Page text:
Findings: One-hundred-and-forty students participated in the activity. The overall response of the students to the game was very positive: 129 (92.1%) found the game encouraged clinical thinking, and 105 (75%) regarded the game as an important way of consolidating learning. The students' grades significantly improved (p < 0.05).

Conclusion: Games allow understanding the subject matter through global knowledge. They also foster the student-professor relationship, simplifying the solution to the questions that may arise from a more comprehensive study.
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http://dx.doi.org/10.1080/13576280500524330DOI Listing
March 2006

Distribution of PK11195 binding sites in porcine brain studied by autoradiography in vitro and by positron emission tomography.

Synapse 2006 Jun;59(7):418-26

PET Centre and Centre for Functionally Integrative Neuroscience, Aarhus University, Aarhus, Denmark.

The cerebral distribution of peripheral-type benzodiazepine binding sites (PBBS) in human brain has been investigated by positron emission tomography (PET) with the specific radioligand [11C]PK11195 in diverse neuropathological conditions. However, little is known about the pattern of PK11195 binding sites in healthy brain. Therefore, we used quantitative autoradiography to measure the saturation binding parameters for [3H]PK11195 in cryostat sections from young Landrace pigs. Specific binding was lowest in the cerebellar white matter (85 fmol mg(-1)) and highest in the caudate nucleus (370 fmol mg(-1)), superior colliculus (400 fmol mg(-1)), and anterior thalamic nucleus (588 fmol mg(-1)). The apparent affinity was in the range of 2-6 nM in vitro, predicting high specific binding in PET studies of living brain. However, the distribution volume (V(d), ml g(-1)) of high specific activity [11C]PK11195 was nearly homogeneous (3 ml g(-1)) throughout brain of healthy Landrace pigs, and was nearly identical in studies with lower specific activity, suggesting that factors in vivo disfavor the detection of PBBS in Landrace pigs with this radioligand. In young, adult Göttingen minipig brain, the magnitude of V(d) for [11C]PK11195 was in the range 5-10 ml g(-1), and had a heterogeneous distribution resembling the in vitro findings in Landrace pigs. There was a trend toward globally increased V(d) in a group of minipigs with acute MPTP-induced parkinsonism, but no increase in V(d) was evident in the same pigs rescanned at 2 weeks after grafting of fetal mesencephalon to the partially denervated striatum. Thus, [11C]PK11195 binding was not highly sensitive to constituitively expressed PBBS in brain of young Landrace pigs, and did not clearly demonstrate the expected microglial activation in the MPTP/xenograft model of minipigs.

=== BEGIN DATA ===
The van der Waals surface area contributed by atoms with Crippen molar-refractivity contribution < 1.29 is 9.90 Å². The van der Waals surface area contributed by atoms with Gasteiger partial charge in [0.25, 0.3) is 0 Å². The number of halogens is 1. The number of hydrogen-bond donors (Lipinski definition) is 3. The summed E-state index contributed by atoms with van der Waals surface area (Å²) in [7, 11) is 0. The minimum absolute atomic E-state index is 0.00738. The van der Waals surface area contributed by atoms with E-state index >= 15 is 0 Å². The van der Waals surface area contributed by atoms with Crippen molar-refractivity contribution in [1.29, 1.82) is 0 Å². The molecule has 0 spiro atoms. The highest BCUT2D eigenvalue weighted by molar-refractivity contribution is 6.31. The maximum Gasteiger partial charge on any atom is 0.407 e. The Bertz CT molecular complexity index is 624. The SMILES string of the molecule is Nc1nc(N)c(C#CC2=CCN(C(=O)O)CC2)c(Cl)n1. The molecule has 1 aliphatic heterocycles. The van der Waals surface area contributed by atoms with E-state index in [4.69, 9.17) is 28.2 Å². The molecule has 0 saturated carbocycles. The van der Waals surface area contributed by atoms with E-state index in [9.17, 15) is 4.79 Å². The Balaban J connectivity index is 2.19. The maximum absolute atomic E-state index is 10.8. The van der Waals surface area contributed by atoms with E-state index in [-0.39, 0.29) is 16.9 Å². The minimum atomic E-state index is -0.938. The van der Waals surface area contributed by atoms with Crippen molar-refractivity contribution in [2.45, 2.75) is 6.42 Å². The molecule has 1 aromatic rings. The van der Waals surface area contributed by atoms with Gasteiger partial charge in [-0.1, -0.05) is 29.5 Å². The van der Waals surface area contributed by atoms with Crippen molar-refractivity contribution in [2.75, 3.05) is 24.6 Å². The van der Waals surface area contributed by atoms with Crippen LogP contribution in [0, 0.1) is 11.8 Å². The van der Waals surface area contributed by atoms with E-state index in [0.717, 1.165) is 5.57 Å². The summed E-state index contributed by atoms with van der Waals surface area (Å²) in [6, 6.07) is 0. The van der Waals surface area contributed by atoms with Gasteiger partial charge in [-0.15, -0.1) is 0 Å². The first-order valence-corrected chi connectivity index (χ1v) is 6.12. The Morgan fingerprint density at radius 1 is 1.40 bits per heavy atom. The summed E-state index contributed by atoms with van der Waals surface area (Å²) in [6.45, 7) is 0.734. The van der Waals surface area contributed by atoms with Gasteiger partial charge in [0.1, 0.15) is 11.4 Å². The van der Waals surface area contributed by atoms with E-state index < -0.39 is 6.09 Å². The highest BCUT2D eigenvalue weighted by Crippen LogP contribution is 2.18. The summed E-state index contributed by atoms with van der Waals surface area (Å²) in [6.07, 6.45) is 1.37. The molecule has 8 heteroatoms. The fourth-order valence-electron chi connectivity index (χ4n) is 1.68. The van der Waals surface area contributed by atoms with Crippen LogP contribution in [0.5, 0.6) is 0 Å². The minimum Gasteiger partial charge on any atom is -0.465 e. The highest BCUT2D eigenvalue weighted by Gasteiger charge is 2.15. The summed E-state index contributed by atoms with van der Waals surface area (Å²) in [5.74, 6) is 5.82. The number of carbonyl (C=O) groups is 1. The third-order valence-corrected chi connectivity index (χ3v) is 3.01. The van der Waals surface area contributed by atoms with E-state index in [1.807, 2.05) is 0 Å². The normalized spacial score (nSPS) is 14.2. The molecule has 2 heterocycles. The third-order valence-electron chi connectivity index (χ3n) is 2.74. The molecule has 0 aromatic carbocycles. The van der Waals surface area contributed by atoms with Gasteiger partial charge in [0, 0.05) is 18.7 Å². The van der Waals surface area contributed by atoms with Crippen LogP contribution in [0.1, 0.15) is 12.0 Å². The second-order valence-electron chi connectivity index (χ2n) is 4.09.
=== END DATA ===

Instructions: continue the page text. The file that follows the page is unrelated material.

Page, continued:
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http://dx.doi.org/10.1002/syn.20257DOI Listing
June 2006

Evaluation of defense mechanisms in adult patients with panic disorder: before and after treatment.

J Nerv Ment Dis 2005 Sep;193(9):619-24